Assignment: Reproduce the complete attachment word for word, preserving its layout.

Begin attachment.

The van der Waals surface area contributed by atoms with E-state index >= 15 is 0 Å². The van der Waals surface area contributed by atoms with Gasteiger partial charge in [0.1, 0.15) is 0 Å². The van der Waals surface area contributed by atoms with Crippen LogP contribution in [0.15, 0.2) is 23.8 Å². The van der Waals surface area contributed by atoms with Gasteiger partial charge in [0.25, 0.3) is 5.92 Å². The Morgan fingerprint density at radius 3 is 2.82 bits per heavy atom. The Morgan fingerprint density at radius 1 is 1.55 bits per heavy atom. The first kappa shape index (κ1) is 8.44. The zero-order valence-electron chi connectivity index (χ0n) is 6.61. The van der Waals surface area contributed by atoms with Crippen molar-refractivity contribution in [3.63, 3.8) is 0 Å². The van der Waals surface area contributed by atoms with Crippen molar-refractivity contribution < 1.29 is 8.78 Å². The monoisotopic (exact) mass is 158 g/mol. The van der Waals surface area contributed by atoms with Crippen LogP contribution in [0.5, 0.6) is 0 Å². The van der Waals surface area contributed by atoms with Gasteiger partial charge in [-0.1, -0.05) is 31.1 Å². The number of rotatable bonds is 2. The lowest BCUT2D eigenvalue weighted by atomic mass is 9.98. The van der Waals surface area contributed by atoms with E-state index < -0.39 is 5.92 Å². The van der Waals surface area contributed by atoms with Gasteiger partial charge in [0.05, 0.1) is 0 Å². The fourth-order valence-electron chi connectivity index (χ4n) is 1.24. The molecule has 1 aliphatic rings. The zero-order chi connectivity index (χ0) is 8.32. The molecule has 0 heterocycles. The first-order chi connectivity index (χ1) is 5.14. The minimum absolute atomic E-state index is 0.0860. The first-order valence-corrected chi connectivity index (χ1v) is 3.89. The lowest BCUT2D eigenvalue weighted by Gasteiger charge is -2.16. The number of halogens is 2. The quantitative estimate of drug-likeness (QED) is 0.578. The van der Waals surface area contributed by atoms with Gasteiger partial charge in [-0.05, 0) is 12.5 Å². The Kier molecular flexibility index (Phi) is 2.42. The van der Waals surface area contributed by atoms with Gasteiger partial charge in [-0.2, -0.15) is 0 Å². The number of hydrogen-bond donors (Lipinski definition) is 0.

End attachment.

The van der Waals surface area contributed by atoms with E-state index >= 15 is 0 Å². The van der Waals surface area contributed by atoms with Gasteiger partial charge in [0.1, 0.15) is 0 Å². The van der Waals surface area contributed by atoms with Crippen LogP contribution in [0.15, 0.2) is 23.8 Å². The van der Waals surface area contributed by atoms with Gasteiger partial charge in [0.25, 0.3) is 5.92 Å². The Morgan fingerprint density at radius 3 is 2.82 bits per heavy atom. The Morgan fingerprint density at radius 1 is 1.55 bits per heavy atom. The first kappa shape index (κ1) is 8.44. The zero-order valence-electron chi connectivity index (χ0n) is 6.61. The van der Waals surface area contributed by atoms with Crippen molar-refractivity contribution in [3.63, 3.8) is 0 Å². The van der Waals surface area contributed by atoms with Crippen molar-refractivity contribution < 1.29 is 8.78 Å². The monoisotopic (exact) mass is 158 g/mol. The van der Waals surface area contributed by atoms with Crippen LogP contribution in [0.5, 0.6) is 0 Å². The van der Waals surface area contributed by atoms with Gasteiger partial charge in [-0.1, -0.05) is 31.1 Å². The number of rotatable bonds is 2. The lowest BCUT2D eigenvalue weighted by atomic mass is 9.98. The van der Waals surface area contributed by atoms with E-state index < -0.39 is 5.92 Å². The van der Waals surface area contributed by atoms with Gasteiger partial charge in [0.05, 0.1) is 0 Å². The fourth-order valence-electron chi connectivity index (χ4n) is 1.24. The molecule has 1 aliphatic rings. The zero-order chi connectivity index (χ0) is 8.32. The molecule has 0 heterocycles. The first-order chi connectivity index (χ1) is 5.14. The minimum absolute atomic E-state index is 0.0860. The first-order valence-corrected chi connectivity index (χ1v) is 3.89. The lowest BCUT2D eigenvalue weighted by Gasteiger charge is -2.16. The number of halogens is 2. The quantitative estimate of drug-likeness (QED) is 0.578. The van der Waals surface area contributed by atoms with Gasteiger partial charge in [-0.05, 0) is 12.5 Å². The Kier molecular flexibility index (Phi) is 2.42. The van der Waals surface area contributed by atoms with Gasteiger partial charge in [-0.2, -0.15) is 0 Å². The number of hydrogen-bond donors (Lipinski definition) is 0.